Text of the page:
farmworkers

Celine Nadeau

NEWS RELEASE
January 29, 2014

Margaret Reeves's blog
By Margaret Reeves,

Earlier this month, a group of farmworkers traveled from Florida and North Carolina to bring their very real-world concerns about pesticides to decisionmakers in DC. On the heels of their visits, we now hear that a long-awaited update of the rules designed to protect workers in the field is actually, finally moving forward.

The Worker Protection Standard — or WPS — is the one rule intended to protect farmworkers from pesticide exposure on the job. It first went into effect back in 1995 and has never been strengthened or updated, despite clear evidence that workers across the country are suffering health harms from exposure to hazardous chemicals on the job. Now it looks like improvements are finally in the works. And it's about time.

Margaret Reeves's blog
By Margaret Reeves,

EPA recently fined Bayer CropSciences $53,000 for endangering the lives of farmworkers with pesticide exposure in their Puerto Rican research and nursery operations. While this is a tiny drop in Bayer's multi-million dollar budget, we do take it as an encouraging sign.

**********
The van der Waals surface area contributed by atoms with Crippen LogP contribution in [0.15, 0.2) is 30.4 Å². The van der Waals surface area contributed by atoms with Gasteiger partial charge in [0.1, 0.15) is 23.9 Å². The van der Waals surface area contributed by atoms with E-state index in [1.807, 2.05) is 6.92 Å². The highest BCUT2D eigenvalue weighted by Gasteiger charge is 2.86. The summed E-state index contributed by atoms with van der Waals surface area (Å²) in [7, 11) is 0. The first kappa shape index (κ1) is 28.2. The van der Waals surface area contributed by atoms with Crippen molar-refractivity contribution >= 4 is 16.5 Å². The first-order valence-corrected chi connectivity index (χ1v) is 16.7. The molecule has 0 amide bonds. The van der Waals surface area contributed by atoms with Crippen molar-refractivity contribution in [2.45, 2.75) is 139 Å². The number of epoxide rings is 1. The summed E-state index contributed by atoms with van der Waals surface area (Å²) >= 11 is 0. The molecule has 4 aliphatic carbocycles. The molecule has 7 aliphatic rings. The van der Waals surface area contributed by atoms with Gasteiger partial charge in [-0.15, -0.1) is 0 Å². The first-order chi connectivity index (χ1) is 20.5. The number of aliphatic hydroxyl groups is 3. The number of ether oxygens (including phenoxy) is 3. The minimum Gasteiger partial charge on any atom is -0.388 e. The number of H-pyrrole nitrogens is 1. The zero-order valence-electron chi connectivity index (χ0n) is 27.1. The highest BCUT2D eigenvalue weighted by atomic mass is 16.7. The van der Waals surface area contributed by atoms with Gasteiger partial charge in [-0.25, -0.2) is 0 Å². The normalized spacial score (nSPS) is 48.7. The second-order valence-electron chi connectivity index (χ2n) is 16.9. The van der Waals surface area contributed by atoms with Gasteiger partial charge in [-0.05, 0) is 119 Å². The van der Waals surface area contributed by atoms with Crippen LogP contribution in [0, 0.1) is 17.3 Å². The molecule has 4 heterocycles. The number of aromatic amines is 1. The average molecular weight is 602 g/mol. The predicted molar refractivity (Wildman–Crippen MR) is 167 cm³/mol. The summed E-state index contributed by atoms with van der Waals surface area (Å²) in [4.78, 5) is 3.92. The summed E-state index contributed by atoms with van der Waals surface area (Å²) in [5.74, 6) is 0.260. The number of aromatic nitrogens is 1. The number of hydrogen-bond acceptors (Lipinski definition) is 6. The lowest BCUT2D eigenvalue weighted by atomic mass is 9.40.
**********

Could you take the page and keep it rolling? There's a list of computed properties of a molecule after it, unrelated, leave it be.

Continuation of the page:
The good news: When rules are enforced — in this case, the federal Worker Protection Standards (WPS) — employers are held accountable for protecting workers from exposure to hazardous pesticides. The less good news: Enforcement actions like this one are all too rare, and the WPS itself is old, inadequate and in serious need of an upgrade.

Margaret Reeves's blog
By Margaret Reeves,

A bountiful table surrounded by friends and family — that's how many of us celebrate Thanksgiving. So it makes sense that this week we pause and give thanks to the many people who make the celebration possible.

From the farmers who grow the food, to the workers who package and process it, to the millions of farmworkers who work extraordinarily hard to cultivate and harvest the crops that sustain us all, those all along the food chain deserve our thanks — and our support.

Margaret Reeves's blog
By Margaret Reeves,

Far too many of the United State's 80 million workers still don't receive fair wages or adequate workplace protections. This Labor Day, people across the country — in the streets and in Washington D.C. — are joining the call for better labor practices.

In his speech commemorating the 50th anniversary of the March on Washington this week, President Obama noted: "For over a decade, working Americans of all races have seen their wages and incomes stagnate." Workplace protection policies for many, including farmworkers, have also remained stagnate — and wholly insufficient. Change is long overdue.